RETURN TO REAGAN….Conservatives are now going to spend the next few years talking about the future of their movement, the same way we liberals have been talking about ours since 2002. I suppose I’ll pop in and kibbitz once in a while, but for now I just want to throw out one thought: the Republican Party needs to return to Reaganism.
Obviously I won’t get any argument on that score from conservatives, but here’s the thing: they need to return to actual Reaganism, not the Reagan myth they’ve created over the past 20 years. The problem with George Bush was never that he was too conservative (he had a distinctly mixed record on that score), nor that he “abandoned” conservatism (like it or not, it’s just not true that he lost popularity because he overspent in his first term). The fact is that throughout his presidency he remained a fairly popular figure among rank-and-file Republicans, if not the conservative intelligentsia, but eventually cratered among center-right independents. And that happened, I think, because he lacked any sense of pragmatism. He was surrounded, as Ron Suskind told us eight years ago, by Mayberry Machiavellis who disdained policy and ground-level reality, and instead evaluated everything that crossed their desks based solely on its partisan appeal and ideological purity. He was surrounded by single-minded zealots like Dick Cheney and David Addington who reinforced his worst tendencies, shredding the constitution and institutionalizing torture in the service of endless foreign war. He appointed cronies to jobs that required actual expertise and ignored to the end the fiscal disaster of policies dedicated solely to protecting friendly corporations and the rich. He himself maintained his intellectual incuriosity throughout, never doubting that a modern country of 300 million people could be governed by gut feeling. No presidency, either liberal or conservative, can survive that. It produces incompetence, disaster, rot, and eventual popular rebellion.
Reagan, conversely, had a mile-wide pragmatic streak. Maybe it was his Midwest roots. Maybe it was because he was originally a New Deal Democrat. Maybe it was because he had spent years dealing with California politics. Maybe it was just because Tip O’Neill was speaker of the house and he had no choice.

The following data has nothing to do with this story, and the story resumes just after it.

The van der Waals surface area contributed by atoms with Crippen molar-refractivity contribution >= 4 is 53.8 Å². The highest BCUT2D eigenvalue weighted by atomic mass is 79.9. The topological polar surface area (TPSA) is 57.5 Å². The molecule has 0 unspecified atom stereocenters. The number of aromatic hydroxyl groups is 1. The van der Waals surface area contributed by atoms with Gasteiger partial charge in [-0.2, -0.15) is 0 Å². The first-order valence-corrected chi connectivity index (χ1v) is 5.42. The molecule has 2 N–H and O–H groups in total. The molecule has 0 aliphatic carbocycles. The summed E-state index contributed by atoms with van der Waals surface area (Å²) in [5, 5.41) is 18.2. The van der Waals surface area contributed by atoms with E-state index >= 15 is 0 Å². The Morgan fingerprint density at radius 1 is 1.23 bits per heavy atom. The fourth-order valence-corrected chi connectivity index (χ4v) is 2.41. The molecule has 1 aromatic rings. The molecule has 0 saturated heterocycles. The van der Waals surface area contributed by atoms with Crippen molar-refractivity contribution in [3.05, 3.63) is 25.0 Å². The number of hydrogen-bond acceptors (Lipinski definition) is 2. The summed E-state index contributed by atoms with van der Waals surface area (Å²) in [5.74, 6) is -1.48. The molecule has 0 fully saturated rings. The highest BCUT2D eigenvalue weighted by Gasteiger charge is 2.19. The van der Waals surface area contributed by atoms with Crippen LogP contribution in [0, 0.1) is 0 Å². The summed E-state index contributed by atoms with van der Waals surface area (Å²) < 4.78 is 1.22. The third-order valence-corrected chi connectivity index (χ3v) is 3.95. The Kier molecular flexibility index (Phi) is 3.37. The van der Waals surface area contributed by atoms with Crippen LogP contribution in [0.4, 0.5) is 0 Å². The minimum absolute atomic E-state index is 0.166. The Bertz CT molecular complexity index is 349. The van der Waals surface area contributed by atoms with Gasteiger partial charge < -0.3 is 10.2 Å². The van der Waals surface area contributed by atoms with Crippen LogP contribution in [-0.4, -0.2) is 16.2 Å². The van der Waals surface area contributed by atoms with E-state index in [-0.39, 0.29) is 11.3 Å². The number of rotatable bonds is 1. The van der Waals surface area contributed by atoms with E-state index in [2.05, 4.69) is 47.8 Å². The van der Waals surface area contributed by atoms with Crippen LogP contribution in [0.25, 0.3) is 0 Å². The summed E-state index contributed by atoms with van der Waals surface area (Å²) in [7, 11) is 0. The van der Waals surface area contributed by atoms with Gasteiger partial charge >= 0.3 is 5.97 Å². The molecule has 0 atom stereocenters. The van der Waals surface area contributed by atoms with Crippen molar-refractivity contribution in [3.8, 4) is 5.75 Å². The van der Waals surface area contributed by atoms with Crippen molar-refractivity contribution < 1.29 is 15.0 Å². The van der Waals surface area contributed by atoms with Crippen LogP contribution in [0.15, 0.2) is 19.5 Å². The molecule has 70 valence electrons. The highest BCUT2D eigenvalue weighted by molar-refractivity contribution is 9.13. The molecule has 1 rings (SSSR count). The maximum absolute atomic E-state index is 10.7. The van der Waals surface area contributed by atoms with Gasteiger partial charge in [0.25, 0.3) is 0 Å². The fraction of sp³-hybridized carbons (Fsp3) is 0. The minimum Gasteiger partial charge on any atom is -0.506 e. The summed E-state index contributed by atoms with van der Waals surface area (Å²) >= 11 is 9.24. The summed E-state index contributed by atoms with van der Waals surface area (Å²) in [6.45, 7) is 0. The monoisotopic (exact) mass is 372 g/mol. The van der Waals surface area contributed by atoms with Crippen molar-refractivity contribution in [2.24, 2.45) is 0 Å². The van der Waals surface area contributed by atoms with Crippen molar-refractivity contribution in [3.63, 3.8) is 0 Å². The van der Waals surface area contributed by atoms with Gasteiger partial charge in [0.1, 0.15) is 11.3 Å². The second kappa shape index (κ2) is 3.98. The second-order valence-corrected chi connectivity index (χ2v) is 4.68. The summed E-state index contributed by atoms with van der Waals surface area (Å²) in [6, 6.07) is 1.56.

But whatever the reason, he had it. He slashed taxes in his first year, but when that produced gigantic deficits he raised them the next — and then raised them again every single year of his presidency. (He kidded himself that he was just “closing loopholes,” but he did it nonetheless.) He favored partial privatization of Social Security, but when it became clear that he couldn’t get that he called Alan Greenspan and had him put together a mainstream, bipartisan rescue plan. He won office on the back of social conservatism, but he was the president who originated the Republican tradition of delivering speeches to the annual pro-life rally in Washington DC by phone because he didn’t want to be too closely associated with them. He drove up defense spending and called the Soviet Union an evil empire, but when the Kremlin finally produced Mikhail Gorbachev he did business with him. To the consternation of conservatives everywhere, he eagerly embraced arms control talks with Gorbachev and eventually signed the INF treaty.
This isn’t some kind of ode to Reagan. Reagan was a dedicated, sometimes primitive conservative with plenty of failures to his credit, and I opposed nearly everything he did. But I’m talking about what conservatives need, not what I want or approve of. And unlike George Bush, Reagan seemed to instinctively understand the limits of what was possible and what the country would accept. If the Republican Party continues to embrace Bushism and the messianic, know-nothing Texification he brought with him (current incarnation: Sarah Palin), it will continue its intellectual and popular decline. But if it regains its pragmatic Reagan streak, who knows? They could be back and giving Dems a run for their money sooner than anyone thinks.